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stepping stones of maritime history



The sinking of the Junyo Maru was one of the world's greatest sea disasters. 5620 dead. 723 survivors were rescued only to be put to work in conditions similar to those of the Burma Railway. The list of casualties contains the names of 1382 Dutch, eight US and 56 British and three Australian POW's, but not those of about 4000 Javanese enslaved laborers who also perished. About 100 Dutch survived the sinking of the Junyo Maru, and ten of these died on the railway.

The disaster

At about 05:30 Monday morning there was a large explosion in the bow of the ship. Moments later another explosion hit the stern. Soon it was realized the ship had been struck by torpedoes. There was little panic in the beginning; none when the engines were turned off, nor when the steam from the boilers was released, nor when the sirens were turned on. But when the stern started to sink and the bow lifted high out of the water panic did set in.

Survival for those that made the water, and many did not, consisted of staying afloat as long as possible by hanging on to a life-raft or any other floating material that was around. The Japanese had commanded the life-boats. The escorts were seen picking up people but seemed to favour the Japanese.However they continued to pick up survivors and ferry them to Padang some 6 hours away up the coast till late in the night.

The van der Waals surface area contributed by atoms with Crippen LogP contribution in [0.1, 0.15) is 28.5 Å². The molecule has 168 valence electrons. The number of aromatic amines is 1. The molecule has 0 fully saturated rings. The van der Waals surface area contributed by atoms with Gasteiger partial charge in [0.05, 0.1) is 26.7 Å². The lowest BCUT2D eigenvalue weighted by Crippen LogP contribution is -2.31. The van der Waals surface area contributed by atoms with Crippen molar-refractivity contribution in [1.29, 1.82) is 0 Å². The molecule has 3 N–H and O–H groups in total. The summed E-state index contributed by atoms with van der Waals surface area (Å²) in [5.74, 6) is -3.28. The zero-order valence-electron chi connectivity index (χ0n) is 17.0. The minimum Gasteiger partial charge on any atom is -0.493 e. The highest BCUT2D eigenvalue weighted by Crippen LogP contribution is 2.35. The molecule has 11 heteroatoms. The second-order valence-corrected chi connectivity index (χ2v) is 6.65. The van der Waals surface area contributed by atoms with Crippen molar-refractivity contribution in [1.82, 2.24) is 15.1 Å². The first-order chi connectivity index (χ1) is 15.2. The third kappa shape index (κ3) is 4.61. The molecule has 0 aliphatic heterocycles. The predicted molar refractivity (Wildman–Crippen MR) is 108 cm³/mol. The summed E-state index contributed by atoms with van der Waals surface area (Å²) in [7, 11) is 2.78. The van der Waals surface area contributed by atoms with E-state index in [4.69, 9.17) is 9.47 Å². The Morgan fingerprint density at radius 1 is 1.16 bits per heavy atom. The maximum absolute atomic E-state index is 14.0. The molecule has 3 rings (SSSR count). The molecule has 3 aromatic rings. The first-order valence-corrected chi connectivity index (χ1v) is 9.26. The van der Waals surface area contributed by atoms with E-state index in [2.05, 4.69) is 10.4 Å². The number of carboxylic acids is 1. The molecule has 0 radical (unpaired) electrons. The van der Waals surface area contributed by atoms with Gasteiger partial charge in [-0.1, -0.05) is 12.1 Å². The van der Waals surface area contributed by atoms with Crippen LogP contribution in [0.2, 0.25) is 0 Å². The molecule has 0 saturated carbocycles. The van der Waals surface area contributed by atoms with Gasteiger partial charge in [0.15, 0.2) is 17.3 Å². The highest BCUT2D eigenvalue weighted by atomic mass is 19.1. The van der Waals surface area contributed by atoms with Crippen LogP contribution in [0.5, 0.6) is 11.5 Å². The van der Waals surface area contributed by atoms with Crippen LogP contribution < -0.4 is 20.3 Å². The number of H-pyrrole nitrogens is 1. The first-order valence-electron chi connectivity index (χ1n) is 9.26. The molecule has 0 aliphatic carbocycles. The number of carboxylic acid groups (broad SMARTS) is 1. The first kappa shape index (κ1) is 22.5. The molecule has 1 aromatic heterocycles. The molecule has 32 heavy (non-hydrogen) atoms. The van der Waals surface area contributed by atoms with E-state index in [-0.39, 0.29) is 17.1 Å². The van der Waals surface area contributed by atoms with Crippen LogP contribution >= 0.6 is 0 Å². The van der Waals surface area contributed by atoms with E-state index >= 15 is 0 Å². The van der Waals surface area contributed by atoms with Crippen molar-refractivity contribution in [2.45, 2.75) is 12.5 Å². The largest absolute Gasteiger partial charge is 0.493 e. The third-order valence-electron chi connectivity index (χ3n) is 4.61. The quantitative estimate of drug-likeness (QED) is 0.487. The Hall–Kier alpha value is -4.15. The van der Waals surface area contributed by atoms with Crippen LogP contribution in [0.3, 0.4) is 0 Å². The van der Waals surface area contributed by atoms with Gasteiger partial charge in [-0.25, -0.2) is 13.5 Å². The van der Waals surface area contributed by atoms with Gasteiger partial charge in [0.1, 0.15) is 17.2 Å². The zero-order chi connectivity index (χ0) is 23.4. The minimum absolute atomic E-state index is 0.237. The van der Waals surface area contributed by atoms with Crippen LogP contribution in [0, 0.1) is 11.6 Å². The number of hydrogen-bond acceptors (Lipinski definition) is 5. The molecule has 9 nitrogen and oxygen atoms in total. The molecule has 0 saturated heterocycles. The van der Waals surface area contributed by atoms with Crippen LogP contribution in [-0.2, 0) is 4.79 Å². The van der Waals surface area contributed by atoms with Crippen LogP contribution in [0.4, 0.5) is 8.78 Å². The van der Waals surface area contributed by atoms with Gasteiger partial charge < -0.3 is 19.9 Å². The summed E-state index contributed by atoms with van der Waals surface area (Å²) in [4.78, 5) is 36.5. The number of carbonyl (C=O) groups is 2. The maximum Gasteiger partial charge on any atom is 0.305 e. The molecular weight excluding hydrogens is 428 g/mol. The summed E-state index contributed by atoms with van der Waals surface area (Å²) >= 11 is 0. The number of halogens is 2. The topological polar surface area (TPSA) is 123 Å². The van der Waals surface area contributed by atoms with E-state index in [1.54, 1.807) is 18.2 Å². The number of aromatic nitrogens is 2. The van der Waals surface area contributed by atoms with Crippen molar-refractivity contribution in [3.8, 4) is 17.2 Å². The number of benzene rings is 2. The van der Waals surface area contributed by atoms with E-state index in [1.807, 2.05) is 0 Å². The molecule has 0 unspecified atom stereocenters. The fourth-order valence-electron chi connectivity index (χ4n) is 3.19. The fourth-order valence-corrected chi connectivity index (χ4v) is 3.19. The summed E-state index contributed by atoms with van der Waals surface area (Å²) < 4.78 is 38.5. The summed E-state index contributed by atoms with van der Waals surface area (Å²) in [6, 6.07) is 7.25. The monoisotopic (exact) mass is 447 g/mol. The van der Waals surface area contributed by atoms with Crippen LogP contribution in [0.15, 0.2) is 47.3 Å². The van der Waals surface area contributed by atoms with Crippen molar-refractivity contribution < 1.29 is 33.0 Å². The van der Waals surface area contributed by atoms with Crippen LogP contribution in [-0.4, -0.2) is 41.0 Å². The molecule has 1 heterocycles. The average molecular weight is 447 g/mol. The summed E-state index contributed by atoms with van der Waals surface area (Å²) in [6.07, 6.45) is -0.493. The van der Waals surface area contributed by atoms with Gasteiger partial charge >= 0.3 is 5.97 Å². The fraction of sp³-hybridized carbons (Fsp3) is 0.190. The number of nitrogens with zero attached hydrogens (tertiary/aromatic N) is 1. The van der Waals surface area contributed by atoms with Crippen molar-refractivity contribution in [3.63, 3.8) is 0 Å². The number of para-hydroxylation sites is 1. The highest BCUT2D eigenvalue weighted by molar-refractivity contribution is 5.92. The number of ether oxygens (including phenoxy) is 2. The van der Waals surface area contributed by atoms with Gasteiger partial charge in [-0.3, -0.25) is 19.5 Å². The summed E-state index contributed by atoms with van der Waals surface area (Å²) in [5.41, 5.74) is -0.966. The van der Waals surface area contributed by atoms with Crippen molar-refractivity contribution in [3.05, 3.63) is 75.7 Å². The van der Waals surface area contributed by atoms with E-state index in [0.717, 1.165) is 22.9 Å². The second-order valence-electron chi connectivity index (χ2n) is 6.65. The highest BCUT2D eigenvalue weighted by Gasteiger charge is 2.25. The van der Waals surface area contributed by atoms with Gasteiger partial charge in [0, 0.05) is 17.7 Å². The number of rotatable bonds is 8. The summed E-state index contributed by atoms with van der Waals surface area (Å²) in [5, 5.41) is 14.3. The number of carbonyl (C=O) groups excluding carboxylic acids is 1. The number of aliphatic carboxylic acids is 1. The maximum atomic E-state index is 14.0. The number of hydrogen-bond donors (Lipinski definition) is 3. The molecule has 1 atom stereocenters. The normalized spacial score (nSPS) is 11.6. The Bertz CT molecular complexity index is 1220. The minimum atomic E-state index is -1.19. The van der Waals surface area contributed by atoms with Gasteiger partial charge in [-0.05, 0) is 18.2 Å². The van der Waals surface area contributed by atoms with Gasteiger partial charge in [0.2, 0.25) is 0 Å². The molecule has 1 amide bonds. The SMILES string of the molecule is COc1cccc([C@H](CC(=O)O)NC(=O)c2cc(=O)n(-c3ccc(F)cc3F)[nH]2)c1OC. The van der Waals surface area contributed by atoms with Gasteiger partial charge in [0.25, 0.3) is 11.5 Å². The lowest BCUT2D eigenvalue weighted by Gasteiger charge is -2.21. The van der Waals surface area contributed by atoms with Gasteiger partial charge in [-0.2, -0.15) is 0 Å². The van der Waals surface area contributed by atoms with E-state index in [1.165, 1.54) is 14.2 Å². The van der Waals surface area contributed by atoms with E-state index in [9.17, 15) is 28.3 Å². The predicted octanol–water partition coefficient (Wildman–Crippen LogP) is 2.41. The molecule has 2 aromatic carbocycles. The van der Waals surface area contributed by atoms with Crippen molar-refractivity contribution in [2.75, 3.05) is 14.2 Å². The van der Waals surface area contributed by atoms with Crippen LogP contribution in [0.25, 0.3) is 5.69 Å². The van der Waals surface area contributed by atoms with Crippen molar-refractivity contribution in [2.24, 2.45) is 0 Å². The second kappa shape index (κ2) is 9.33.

Freighter built in 1913 in Glasgow.
Torpedoed by British submarine H.M.S Tradewind on 18 September 1944.

The sinking of the Junyo Maru was one of the world's greatest sea disasters.

The Junyo Maru was fitted with extra decks constructed of bamboo subdivided into cages of the same material. The Junyo Maru was a transport for prisoners of war: 1377 Dutch, 64 British and Australian and eight US besides 4200 forced workers from Java.

Junyo Maru.

Length403.6 feet (123 m)
Width26.2 feet (8 m)
Beam52.5 feet (16 m)
Displacement5065 ton

Down on 1 October

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